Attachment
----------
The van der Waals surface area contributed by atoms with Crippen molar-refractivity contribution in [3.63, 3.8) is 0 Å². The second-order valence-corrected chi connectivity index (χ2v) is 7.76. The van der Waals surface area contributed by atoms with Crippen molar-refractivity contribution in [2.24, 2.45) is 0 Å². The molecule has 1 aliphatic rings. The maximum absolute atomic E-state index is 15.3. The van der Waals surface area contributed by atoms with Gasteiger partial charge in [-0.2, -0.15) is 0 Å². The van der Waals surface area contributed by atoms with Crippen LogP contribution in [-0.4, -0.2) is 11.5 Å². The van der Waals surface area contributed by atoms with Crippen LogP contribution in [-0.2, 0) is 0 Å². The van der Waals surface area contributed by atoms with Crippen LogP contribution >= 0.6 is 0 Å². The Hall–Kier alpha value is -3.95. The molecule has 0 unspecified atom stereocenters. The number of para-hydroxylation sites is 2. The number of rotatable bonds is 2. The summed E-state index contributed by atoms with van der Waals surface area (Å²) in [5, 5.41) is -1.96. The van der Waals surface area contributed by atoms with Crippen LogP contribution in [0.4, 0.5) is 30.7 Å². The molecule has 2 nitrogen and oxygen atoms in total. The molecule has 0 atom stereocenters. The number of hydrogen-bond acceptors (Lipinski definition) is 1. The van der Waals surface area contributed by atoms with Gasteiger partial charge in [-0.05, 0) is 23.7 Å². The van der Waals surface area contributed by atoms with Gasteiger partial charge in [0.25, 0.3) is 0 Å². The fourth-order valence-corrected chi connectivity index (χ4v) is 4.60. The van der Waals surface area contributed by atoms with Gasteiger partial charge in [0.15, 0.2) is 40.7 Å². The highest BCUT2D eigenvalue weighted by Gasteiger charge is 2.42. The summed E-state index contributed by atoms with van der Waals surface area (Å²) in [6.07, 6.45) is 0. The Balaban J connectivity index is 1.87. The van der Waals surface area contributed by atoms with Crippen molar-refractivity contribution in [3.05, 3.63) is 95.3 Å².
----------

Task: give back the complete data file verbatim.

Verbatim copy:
The van der Waals surface area contributed by atoms with Crippen molar-refractivity contribution in [3.63, 3.8) is 0 Å². The second-order valence-corrected chi connectivity index (χ2v) is 7.76. The van der Waals surface area contributed by atoms with Crippen molar-refractivity contribution in [2.24, 2.45) is 0 Å². The molecule has 1 aliphatic rings. The maximum absolute atomic E-state index is 15.3. The van der Waals surface area contributed by atoms with Gasteiger partial charge in [-0.2, -0.15) is 0 Å². The van der Waals surface area contributed by atoms with Crippen LogP contribution in [-0.4, -0.2) is 11.5 Å². The van der Waals surface area contributed by atoms with Crippen LogP contribution in [-0.2, 0) is 0 Å². The van der Waals surface area contributed by atoms with Crippen LogP contribution >= 0.6 is 0 Å². The Hall–Kier alpha value is -3.95. The molecule has 0 unspecified atom stereocenters. The number of para-hydroxylation sites is 2. The number of rotatable bonds is 2. The summed E-state index contributed by atoms with van der Waals surface area (Å²) in [5, 5.41) is -1.96. The van der Waals surface area contributed by atoms with Crippen LogP contribution in [0.4, 0.5) is 30.7 Å². The molecule has 2 nitrogen and oxygen atoms in total. The molecule has 0 atom stereocenters. The number of hydrogen-bond acceptors (Lipinski definition) is 1. The van der Waals surface area contributed by atoms with Gasteiger partial charge in [-0.05, 0) is 23.7 Å². The van der Waals surface area contributed by atoms with Gasteiger partial charge in [0.25, 0.3) is 0 Å². The fourth-order valence-corrected chi connectivity index (χ4v) is 4.60. The van der Waals surface area contributed by atoms with Gasteiger partial charge in [0.15, 0.2) is 40.7 Å². The highest BCUT2D eigenvalue weighted by Gasteiger charge is 2.42. The summed E-state index contributed by atoms with van der Waals surface area (Å²) in [6.07, 6.45) is 0. The Balaban J connectivity index is 1.87. The van der Waals surface area contributed by atoms with Crippen molar-refractivity contribution in [3.05, 3.63) is 95.3 Å².